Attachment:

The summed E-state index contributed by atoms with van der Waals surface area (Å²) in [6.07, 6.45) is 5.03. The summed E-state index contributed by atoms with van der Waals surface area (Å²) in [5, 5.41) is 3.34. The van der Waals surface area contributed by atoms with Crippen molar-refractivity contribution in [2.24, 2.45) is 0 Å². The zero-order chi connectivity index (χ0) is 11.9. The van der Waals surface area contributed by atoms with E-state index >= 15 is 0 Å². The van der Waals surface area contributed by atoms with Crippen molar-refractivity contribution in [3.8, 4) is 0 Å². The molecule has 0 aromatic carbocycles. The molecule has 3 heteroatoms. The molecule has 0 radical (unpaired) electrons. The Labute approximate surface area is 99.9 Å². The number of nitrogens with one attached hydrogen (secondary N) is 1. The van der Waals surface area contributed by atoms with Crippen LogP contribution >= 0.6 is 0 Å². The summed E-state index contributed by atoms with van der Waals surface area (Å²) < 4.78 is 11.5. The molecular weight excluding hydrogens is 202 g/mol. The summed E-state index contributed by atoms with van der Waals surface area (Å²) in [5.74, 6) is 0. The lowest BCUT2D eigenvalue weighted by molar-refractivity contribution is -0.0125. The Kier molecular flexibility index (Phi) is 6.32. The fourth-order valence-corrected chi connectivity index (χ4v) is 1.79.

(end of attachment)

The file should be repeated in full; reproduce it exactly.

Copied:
The summed E-state index contributed by atoms with van der Waals surface area (Å²) in [6.07, 6.45) is 5.03. The summed E-state index contributed by atoms with van der Waals surface area (Å²) in [5, 5.41) is 3.34. The van der Waals surface area contributed by atoms with Crippen molar-refractivity contribution in [2.24, 2.45) is 0 Å². The zero-order chi connectivity index (χ0) is 11.9. The van der Waals surface area contributed by atoms with E-state index >= 15 is 0 Å². The van der Waals surface area contributed by atoms with Crippen molar-refractivity contribution in [3.8, 4) is 0 Å². The molecule has 0 aromatic carbocycles. The molecule has 3 heteroatoms. The molecule has 0 radical (unpaired) electrons. The Labute approximate surface area is 99.9 Å². The number of nitrogens with one attached hydrogen (secondary N) is 1. The van der Waals surface area contributed by atoms with Crippen LogP contribution >= 0.6 is 0 Å². The summed E-state index contributed by atoms with van der Waals surface area (Å²) < 4.78 is 11.5. The molecular weight excluding hydrogens is 202 g/mol. The summed E-state index contributed by atoms with van der Waals surface area (Å²) in [5.74, 6) is 0. The lowest BCUT2D eigenvalue weighted by molar-refractivity contribution is -0.0125. The Kier molecular flexibility index (Phi) is 6.32. The fourth-order valence-corrected chi connectivity index (χ4v) is 1.79.